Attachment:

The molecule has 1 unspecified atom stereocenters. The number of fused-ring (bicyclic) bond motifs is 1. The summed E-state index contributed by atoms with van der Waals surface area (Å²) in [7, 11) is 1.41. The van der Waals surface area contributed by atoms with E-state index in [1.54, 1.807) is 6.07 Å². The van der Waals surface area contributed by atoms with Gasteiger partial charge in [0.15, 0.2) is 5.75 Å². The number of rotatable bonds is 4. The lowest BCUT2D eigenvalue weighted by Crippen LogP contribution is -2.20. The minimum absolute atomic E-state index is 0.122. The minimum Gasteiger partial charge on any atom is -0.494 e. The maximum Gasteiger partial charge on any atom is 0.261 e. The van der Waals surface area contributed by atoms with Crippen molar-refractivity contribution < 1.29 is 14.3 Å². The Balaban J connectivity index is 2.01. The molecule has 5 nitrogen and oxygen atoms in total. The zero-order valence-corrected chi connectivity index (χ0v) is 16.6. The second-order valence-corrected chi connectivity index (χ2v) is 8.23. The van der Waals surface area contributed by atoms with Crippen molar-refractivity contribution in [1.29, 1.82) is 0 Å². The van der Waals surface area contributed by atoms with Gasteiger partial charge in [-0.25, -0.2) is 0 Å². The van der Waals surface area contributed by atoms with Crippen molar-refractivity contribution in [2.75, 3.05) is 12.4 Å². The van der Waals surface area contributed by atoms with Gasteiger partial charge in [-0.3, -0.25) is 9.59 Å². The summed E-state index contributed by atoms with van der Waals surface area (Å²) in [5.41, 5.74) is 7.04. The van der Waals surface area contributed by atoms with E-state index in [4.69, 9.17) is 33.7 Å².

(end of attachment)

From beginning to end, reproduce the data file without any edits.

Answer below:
The molecule has 1 unspecified atom stereocenters. The number of fused-ring (bicyclic) bond motifs is 1. The summed E-state index contributed by atoms with van der Waals surface area (Å²) in [7, 11) is 1.41. The van der Waals surface area contributed by atoms with E-state index in [1.54, 1.807) is 6.07 Å². The van der Waals surface area contributed by atoms with Gasteiger partial charge in [0.15, 0.2) is 5.75 Å². The number of rotatable bonds is 4. The lowest BCUT2D eigenvalue weighted by Crippen LogP contribution is -2.20. The minimum absolute atomic E-state index is 0.122. The minimum Gasteiger partial charge on any atom is -0.494 e. The maximum Gasteiger partial charge on any atom is 0.261 e. The van der Waals surface area contributed by atoms with Crippen molar-refractivity contribution < 1.29 is 14.3 Å². The Balaban J connectivity index is 2.01. The molecule has 5 nitrogen and oxygen atoms in total. The zero-order valence-corrected chi connectivity index (χ0v) is 16.6. The second-order valence-corrected chi connectivity index (χ2v) is 8.23. The van der Waals surface area contributed by atoms with Crippen molar-refractivity contribution in [1.29, 1.82) is 0 Å². The van der Waals surface area contributed by atoms with Gasteiger partial charge in [-0.25, -0.2) is 0 Å². The van der Waals surface area contributed by atoms with Crippen molar-refractivity contribution in [2.75, 3.05) is 12.4 Å². The van der Waals surface area contributed by atoms with Gasteiger partial charge in [-0.3, -0.25) is 9.59 Å². The summed E-state index contributed by atoms with van der Waals surface area (Å²) in [5.41, 5.74) is 7.04. The van der Waals surface area contributed by atoms with E-state index in [4.69, 9.17) is 33.7 Å².